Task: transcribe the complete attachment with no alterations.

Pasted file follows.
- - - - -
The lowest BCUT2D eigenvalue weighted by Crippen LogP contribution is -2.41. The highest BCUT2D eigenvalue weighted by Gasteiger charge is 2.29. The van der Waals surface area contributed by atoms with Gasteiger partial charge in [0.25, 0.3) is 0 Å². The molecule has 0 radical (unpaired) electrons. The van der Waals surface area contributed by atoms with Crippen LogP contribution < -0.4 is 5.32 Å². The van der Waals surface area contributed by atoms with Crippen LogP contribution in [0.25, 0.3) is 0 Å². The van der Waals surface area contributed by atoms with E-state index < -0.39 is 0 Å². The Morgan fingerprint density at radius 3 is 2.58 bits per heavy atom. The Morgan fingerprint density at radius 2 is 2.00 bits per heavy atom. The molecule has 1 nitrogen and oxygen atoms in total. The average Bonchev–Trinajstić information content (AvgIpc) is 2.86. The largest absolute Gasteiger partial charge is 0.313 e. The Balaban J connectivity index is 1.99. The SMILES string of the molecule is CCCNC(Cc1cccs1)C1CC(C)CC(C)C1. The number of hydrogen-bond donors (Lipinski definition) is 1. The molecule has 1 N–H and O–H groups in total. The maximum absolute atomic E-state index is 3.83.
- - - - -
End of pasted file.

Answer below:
The lowest BCUT2D eigenvalue weighted by Crippen LogP contribution is -2.41. The highest BCUT2D eigenvalue weighted by Gasteiger charge is 2.29. The van der Waals surface area contributed by atoms with Gasteiger partial charge in [0.25, 0.3) is 0 Å². The molecule has 0 radical (unpaired) electrons. The van der Waals surface area contributed by atoms with Crippen LogP contribution < -0.4 is 5.32 Å². The van der Waals surface area contributed by atoms with Crippen LogP contribution in [0.25, 0.3) is 0 Å². The van der Waals surface area contributed by atoms with E-state index < -0.39 is 0 Å². The Morgan fingerprint density at radius 3 is 2.58 bits per heavy atom. The Morgan fingerprint density at radius 2 is 2.00 bits per heavy atom. The molecule has 1 nitrogen and oxygen atoms in total. The average Bonchev–Trinajstić information content (AvgIpc) is 2.86. The largest absolute Gasteiger partial charge is 0.313 e. The Balaban J connectivity index is 1.99. The SMILES string of the molecule is CCCNC(Cc1cccs1)C1CC(C)CC(C)C1. The number of hydrogen-bond donors (Lipinski definition) is 1. The molecule has 1 N–H and O–H groups in total. The maximum absolute atomic E-state index is 3.83.